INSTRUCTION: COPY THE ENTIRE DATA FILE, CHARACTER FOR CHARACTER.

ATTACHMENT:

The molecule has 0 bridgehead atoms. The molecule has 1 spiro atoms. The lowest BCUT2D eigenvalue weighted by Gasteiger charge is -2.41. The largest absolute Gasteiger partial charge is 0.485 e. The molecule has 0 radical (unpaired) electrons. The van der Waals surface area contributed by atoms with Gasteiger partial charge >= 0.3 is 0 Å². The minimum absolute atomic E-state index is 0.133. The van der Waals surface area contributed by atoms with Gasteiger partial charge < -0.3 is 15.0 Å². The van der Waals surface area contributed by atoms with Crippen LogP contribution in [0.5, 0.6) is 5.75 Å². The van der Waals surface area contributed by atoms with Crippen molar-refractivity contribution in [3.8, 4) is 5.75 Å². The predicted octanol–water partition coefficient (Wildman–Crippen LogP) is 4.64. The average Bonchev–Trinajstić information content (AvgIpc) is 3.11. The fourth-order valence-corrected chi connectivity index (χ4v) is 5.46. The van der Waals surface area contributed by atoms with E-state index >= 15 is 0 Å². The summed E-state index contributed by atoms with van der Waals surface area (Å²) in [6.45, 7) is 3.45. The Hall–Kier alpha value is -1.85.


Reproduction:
The molecule has 0 bridgehead atoms. The molecule has 1 spiro atoms. The lowest BCUT2D eigenvalue weighted by Gasteiger charge is -2.41. The largest absolute Gasteiger partial charge is 0.485 e. The molecule has 0 radical (unpaired) electrons. The van der Waals surface area contributed by atoms with Gasteiger partial charge >= 0.3 is 0 Å². The minimum absolute atomic E-state index is 0.133. The van der Waals surface area contributed by atoms with Gasteiger partial charge < -0.3 is 15.0 Å². The van der Waals surface area contributed by atoms with Crippen LogP contribution in [0.5, 0.6) is 5.75 Å². The van der Waals surface area contributed by atoms with Crippen molar-refractivity contribution in [3.8, 4) is 5.75 Å². The predicted octanol–water partition coefficient (Wildman–Crippen LogP) is 4.64. The average Bonchev–Trinajstić information content (AvgIpc) is 3.11. The fourth-order valence-corrected chi connectivity index (χ4v) is 5.46. The van der Waals surface area contributed by atoms with E-state index >= 15 is 0 Å². The summed E-state index contributed by atoms with van der Waals surface area (Å²) in [6.45, 7) is 3.45. The Hall–Kier alpha value is -1.85.